Whisky is an act of deceit.
It starts when distillers deceive the malt by soaking it so it thinks it’s time to germinate, releasing the sugars that the grain would normally use to grow into plants – sugars that will create the whisky’s alcohol.
There’s deceit in the economics. Governments wanted farmers to sell their grain at harvest time when the market was glutted and prices were low. But if you could hold off, you could make more money. Except the government would tax you if you did. And anyway, grain goes bad if it’s stored too long. But whisky? Whisky just gets better with age. So deceive the taxman by turning your grain into whisky – and put that extra money into your pocket, not his.
And there’s deceit in the history – when pious Britons deemed whisky-drinking a northern deviancy that must be ruthlessly stamped out. And if by eliminating it, you also quashed the culture of the Scots themselves, well, so much the better.
And hell, there’s even deceit when a whisky-drinker introduces it to a novice – telling them it’s a lovely thing with hints of honey and chocolate, never revealing that it’s going to burn their souls right down to the ground.
So whisky is – thoroughly, intentionally, and culturally – an act of deceit.
Which the eminent whisky writer F. Paul Pacult clearly understands (though he never says it directly) and illustrates in this biography of two of Scotland’s most famous brands, Chivas and The Glenlivet. Why two whiskies and these two in particular? The answer is interesting not just to drinkers but to marketers, advertisers, and anyone who has to manage a brand.
Pacult starts his tale before humans arrived in Scotland, to discuss the soil that would yield the grains that would create the whiskies. Then he weaves in the arrival of the Romans, who threw up their hands at the Scots and built a wall to keep them out of more civilized Britain. And then the arrival of monks who understood distilling. Then, after cataloguing the wars with those more civilized Britons, he lands on the thorny unification of the two kingdoms – resulting in the whisky laws that clearly didn’t understand the economy and culture of the land they were made for. Throughout, Pacult does a fine job pulling together the different strands to show how central Scotch has always been to the culture of Scotland– despite the jokes that inspires in comedians and pundits.
The individual stories of The Glenlivet and Chivas begin around 1820 when distilling and whisky are legalized. And that’s when Pacult begins alternating chapters in A Double Scotch to tell the diverging stories of the two brands – one, a family distillery in the wilds of Scotland that sets a standard for taste and quality; the other, a pair of brothers who open a grocery store in Aberdeen and end up developing an extremely valuable relationship with Queen Victoria when she falls in love with nearby Balmoral.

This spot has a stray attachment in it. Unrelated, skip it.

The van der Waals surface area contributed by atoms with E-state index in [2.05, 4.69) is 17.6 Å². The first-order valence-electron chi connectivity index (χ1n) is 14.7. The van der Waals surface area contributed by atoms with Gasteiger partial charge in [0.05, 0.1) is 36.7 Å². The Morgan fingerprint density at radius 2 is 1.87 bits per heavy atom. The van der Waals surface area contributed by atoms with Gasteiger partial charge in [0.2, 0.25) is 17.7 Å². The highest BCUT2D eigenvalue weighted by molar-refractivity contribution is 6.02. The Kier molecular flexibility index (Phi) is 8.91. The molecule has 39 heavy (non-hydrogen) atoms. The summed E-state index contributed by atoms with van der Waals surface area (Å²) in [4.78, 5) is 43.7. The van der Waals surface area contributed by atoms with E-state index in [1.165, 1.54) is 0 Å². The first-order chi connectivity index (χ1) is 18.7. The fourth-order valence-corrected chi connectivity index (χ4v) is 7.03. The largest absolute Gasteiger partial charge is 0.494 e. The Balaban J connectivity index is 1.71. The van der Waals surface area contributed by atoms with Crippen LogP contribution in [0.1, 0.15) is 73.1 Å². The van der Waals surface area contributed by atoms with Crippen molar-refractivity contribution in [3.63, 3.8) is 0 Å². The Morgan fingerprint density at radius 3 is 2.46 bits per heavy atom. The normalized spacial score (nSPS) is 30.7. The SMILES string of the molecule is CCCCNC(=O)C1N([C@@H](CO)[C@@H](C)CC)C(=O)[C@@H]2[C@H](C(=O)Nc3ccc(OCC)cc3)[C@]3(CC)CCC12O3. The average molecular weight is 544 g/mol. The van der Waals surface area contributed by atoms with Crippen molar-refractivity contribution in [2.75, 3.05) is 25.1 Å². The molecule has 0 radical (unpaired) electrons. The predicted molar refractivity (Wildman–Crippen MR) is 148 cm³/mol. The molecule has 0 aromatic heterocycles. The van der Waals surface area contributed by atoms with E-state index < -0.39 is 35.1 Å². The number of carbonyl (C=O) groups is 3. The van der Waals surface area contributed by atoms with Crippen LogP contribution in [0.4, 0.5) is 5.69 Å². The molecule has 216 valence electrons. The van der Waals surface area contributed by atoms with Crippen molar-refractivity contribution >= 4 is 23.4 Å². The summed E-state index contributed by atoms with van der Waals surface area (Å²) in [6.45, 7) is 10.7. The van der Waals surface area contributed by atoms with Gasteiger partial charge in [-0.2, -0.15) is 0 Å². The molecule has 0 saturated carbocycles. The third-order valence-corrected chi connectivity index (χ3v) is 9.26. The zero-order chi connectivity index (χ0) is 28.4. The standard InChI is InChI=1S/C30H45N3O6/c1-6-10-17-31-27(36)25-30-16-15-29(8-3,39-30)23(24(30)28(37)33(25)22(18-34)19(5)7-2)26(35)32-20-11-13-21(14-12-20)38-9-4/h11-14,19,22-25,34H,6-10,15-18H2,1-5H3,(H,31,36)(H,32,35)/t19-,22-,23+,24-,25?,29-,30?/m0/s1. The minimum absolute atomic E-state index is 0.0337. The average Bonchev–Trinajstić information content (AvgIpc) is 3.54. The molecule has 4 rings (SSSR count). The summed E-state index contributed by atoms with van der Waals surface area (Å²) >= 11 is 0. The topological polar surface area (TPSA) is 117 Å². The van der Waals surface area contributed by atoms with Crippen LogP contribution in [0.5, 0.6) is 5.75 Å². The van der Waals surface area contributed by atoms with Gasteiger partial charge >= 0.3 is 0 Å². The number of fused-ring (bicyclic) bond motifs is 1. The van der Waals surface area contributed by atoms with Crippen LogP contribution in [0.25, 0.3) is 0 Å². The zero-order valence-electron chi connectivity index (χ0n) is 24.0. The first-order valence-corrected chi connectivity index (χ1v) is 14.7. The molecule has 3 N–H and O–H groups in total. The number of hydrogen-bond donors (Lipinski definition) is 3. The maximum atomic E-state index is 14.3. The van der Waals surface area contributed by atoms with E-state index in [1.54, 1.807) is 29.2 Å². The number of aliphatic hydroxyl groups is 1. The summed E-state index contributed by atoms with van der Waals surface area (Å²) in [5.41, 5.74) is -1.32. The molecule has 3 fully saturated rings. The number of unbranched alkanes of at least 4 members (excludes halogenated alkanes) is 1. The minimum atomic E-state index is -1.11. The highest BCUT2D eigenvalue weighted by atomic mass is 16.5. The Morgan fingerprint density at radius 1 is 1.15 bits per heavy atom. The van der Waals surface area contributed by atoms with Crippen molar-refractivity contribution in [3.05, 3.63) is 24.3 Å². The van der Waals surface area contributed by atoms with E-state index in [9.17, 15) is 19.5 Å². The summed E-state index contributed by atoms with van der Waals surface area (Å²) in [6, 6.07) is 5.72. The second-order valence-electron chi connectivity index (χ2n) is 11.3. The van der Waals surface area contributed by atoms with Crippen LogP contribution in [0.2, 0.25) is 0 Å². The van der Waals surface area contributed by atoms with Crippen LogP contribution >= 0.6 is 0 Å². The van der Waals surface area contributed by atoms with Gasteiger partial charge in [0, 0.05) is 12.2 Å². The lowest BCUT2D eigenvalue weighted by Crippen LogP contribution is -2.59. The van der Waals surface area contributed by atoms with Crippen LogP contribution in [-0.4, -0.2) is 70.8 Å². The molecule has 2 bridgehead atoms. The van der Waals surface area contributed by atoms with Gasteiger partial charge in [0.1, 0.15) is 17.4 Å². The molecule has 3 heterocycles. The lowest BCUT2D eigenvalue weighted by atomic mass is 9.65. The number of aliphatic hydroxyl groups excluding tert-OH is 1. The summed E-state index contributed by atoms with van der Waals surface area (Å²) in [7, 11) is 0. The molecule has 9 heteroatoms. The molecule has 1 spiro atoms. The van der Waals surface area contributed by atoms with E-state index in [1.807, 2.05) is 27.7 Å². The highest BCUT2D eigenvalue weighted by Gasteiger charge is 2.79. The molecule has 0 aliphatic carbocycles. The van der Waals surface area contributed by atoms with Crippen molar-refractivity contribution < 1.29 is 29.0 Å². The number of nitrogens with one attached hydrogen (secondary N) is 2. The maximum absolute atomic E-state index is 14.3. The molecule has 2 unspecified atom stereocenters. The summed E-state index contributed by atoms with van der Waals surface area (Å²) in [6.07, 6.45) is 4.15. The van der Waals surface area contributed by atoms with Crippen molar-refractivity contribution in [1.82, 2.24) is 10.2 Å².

All of which balances nicely until the Canadian entrepreneur Samuel Bronfman (who may or may not have gotten his start during American prohibition supplying stateside bootleggers with product) bursts onto the scene, disrupting A Double Scotch in much the same way he disrupted the spirits business. For Bronfman brought a decidedly new world, post-war perspective to Scotch and the way it was marketed.
One of Bronfman’s most important contributions was choosing DDB as Chivas’ ad agency. You can clearly see the hand of Helmut Krone’s dictum that a brand’s advertising should be so distinctive that you can tell who it’s for from across the room, in every layout. And the strategy – as it often did at DDB – cut to the heart of the real game being played. For while other brands mistook symbols for meaning, filling their ads with men in kilts, DDB knew Chivas was about success, achievement, legitimacy. You might buy a VW because you want people to know that you zig where others zag. But you would buy Chivas Regal because you want people to know you’d arrived – and because you wanted people to know you know you’ve arrived.
Now if all of this seems like a lot more than just a story of two companies who make an alcohol, you’re right. And that’s sort of the point.
Because the story of The Glenlivet and Chivas – the story of scotch – is really the story of the evolution of a brand over centuries. From all the way back when the product was the brand – when what you drank locally was “scotch”, and that was pretty much all you knew because you stayed put. To the development of different types of scotch as people began to move to other regions and compare. To the explosion of the British Empire which increased demand and required a way to create a lot of a flavor that would taste the same in Mumbai as it did in Manchester – transforming “scotch”, which to this point had been single malts (like The Glenlivet) into blends (like Chivas). And then scotch becoming a sort of emblem of success in post-war America – no longer the purview of grubby highlanders bootlegging illegal stills and keeping a step ahead of the hangman’s noose. Now it was exactly the badge self-conscious post-war Americans needed to reassure themselves. Which would have been unfathomable to the Chivas Brothers in their Aberdeen store or the rural distillers of The Glenlivet.
In other words, for centuries scotch has adapted itself to the needs and perceptions of its customers, even as those customers fundamentally changed. Doing it while adapting to the needs and demands of the marketplace. And the culture. And the world. Which is why it has been so deeply intertwined with the economies, the governments, the culture, and the science of Scotland, England, and the world.
And that is why the histories of The Glenlivet and Chivas that F. Paul Pacult chronicles in A Double Scotch is fascinating. And that’s no lie.